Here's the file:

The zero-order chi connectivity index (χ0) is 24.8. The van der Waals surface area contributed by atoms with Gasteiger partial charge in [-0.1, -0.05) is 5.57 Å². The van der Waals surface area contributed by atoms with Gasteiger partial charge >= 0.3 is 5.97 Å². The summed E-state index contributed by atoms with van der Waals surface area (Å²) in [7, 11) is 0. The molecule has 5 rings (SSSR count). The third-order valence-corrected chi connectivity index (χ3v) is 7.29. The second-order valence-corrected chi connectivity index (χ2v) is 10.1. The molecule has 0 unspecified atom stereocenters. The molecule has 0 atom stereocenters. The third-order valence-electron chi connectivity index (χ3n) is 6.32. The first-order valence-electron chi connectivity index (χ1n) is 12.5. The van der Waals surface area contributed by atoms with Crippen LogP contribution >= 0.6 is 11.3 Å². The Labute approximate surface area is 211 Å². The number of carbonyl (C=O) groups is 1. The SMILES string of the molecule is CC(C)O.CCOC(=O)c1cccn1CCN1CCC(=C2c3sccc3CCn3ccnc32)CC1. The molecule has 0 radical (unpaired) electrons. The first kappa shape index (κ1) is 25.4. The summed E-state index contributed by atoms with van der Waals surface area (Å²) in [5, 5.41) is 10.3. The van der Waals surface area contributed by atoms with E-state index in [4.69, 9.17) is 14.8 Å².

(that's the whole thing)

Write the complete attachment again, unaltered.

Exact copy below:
The zero-order chi connectivity index (χ0) is 24.8. The van der Waals surface area contributed by atoms with Gasteiger partial charge in [-0.1, -0.05) is 5.57 Å². The van der Waals surface area contributed by atoms with Gasteiger partial charge >= 0.3 is 5.97 Å². The summed E-state index contributed by atoms with van der Waals surface area (Å²) in [7, 11) is 0. The molecule has 5 rings (SSSR count). The third-order valence-corrected chi connectivity index (χ3v) is 7.29. The second-order valence-corrected chi connectivity index (χ2v) is 10.1. The molecule has 0 unspecified atom stereocenters. The molecule has 0 atom stereocenters. The third-order valence-electron chi connectivity index (χ3n) is 6.32. The first-order valence-electron chi connectivity index (χ1n) is 12.5. The van der Waals surface area contributed by atoms with Crippen LogP contribution >= 0.6 is 11.3 Å². The Labute approximate surface area is 211 Å². The number of carbonyl (C=O) groups is 1. The SMILES string of the molecule is CC(C)O.CCOC(=O)c1cccn1CCN1CCC(=C2c3sccc3CCn3ccnc32)CC1. The molecule has 0 radical (unpaired) electrons. The first kappa shape index (κ1) is 25.4. The summed E-state index contributed by atoms with van der Waals surface area (Å²) in [5, 5.41) is 10.3. The van der Waals surface area contributed by atoms with E-state index in [4.69, 9.17) is 14.8 Å².